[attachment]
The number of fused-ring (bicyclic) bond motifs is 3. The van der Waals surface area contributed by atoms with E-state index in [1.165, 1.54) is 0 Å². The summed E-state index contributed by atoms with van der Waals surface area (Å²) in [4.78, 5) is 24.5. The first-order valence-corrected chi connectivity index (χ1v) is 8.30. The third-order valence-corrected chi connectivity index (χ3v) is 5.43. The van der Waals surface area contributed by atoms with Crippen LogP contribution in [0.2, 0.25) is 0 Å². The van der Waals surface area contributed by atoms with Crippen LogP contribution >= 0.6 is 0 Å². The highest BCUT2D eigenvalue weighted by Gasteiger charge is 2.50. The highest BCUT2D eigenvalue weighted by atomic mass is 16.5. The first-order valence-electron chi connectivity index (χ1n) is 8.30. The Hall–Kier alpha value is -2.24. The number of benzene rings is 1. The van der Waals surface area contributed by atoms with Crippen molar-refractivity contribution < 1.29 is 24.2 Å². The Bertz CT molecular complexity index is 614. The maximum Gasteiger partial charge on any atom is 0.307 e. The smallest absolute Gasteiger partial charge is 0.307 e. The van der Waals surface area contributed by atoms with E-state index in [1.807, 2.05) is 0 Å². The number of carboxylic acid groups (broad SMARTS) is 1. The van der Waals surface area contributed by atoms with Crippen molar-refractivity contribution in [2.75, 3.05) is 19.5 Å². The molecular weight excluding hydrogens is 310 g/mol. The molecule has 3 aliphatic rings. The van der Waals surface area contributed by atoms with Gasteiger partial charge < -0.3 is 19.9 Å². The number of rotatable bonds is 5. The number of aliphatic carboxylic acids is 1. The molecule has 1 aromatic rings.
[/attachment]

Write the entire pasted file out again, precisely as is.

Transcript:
The number of fused-ring (bicyclic) bond motifs is 3. The van der Waals surface area contributed by atoms with E-state index in [1.165, 1.54) is 0 Å². The summed E-state index contributed by atoms with van der Waals surface area (Å²) in [4.78, 5) is 24.5. The first-order valence-corrected chi connectivity index (χ1v) is 8.30. The third-order valence-corrected chi connectivity index (χ3v) is 5.43. The van der Waals surface area contributed by atoms with Crippen LogP contribution in [0.2, 0.25) is 0 Å². The van der Waals surface area contributed by atoms with Crippen LogP contribution >= 0.6 is 0 Å². The highest BCUT2D eigenvalue weighted by Gasteiger charge is 2.50. The highest BCUT2D eigenvalue weighted by atomic mass is 16.5. The first-order valence-electron chi connectivity index (χ1n) is 8.30. The Hall–Kier alpha value is -2.24. The number of benzene rings is 1. The van der Waals surface area contributed by atoms with Crippen molar-refractivity contribution < 1.29 is 24.2 Å². The Bertz CT molecular complexity index is 614. The maximum Gasteiger partial charge on any atom is 0.307 e. The smallest absolute Gasteiger partial charge is 0.307 e. The van der Waals surface area contributed by atoms with E-state index in [1.807, 2.05) is 0 Å². The number of carboxylic acid groups (broad SMARTS) is 1. The van der Waals surface area contributed by atoms with Crippen molar-refractivity contribution in [2.75, 3.05) is 19.5 Å². The molecular weight excluding hydrogens is 310 g/mol. The molecule has 3 aliphatic rings. The van der Waals surface area contributed by atoms with Gasteiger partial charge < -0.3 is 19.9 Å². The number of rotatable bonds is 5. The number of aliphatic carboxylic acids is 1. The molecule has 1 aromatic rings.